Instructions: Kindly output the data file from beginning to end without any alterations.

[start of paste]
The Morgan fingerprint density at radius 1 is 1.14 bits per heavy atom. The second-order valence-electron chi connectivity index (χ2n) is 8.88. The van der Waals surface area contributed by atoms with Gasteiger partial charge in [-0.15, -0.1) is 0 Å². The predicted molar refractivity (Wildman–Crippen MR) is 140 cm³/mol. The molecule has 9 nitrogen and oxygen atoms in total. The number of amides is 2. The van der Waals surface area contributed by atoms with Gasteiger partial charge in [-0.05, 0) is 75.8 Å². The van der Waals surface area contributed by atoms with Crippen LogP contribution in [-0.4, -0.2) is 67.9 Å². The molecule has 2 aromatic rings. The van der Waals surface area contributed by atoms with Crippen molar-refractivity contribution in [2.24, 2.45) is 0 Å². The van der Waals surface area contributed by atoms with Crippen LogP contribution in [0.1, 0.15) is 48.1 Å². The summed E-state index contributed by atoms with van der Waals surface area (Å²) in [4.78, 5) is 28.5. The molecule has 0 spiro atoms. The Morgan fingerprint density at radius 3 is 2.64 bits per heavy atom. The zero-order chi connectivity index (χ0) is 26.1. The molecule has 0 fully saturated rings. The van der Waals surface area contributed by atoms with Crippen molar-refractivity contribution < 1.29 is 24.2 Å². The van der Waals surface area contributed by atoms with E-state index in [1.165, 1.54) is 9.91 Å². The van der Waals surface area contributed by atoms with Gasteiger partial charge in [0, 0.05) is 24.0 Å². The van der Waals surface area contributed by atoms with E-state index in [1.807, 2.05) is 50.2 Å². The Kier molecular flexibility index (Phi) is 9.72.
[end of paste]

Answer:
The Morgan fingerprint density at radius 1 is 1.14 bits per heavy atom. The second-order valence-electron chi connectivity index (χ2n) is 8.88. The van der Waals surface area contributed by atoms with Gasteiger partial charge in [-0.15, -0.1) is 0 Å². The predicted molar refractivity (Wildman–Crippen MR) is 140 cm³/mol. The molecule has 9 nitrogen and oxygen atoms in total. The number of amides is 2. The van der Waals surface area contributed by atoms with Gasteiger partial charge in [-0.05, 0) is 75.8 Å². The van der Waals surface area contributed by atoms with Crippen LogP contribution in [-0.4, -0.2) is 67.9 Å². The molecule has 2 aromatic rings. The van der Waals surface area contributed by atoms with Crippen molar-refractivity contribution in [2.24, 2.45) is 0 Å². The van der Waals surface area contributed by atoms with Crippen LogP contribution in [0.1, 0.15) is 48.1 Å². The summed E-state index contributed by atoms with van der Waals surface area (Å²) in [4.78, 5) is 28.5. The molecule has 0 spiro atoms. The Morgan fingerprint density at radius 3 is 2.64 bits per heavy atom. The zero-order chi connectivity index (χ0) is 26.1. The molecule has 0 fully saturated rings. The van der Waals surface area contributed by atoms with Crippen molar-refractivity contribution < 1.29 is 24.2 Å². The van der Waals surface area contributed by atoms with E-state index in [1.165, 1.54) is 9.91 Å². The van der Waals surface area contributed by atoms with Gasteiger partial charge in [0, 0.05) is 24.0 Å². The van der Waals surface area contributed by atoms with E-state index in [1.807, 2.05) is 50.2 Å². The Kier molecular flexibility index (Phi) is 9.72.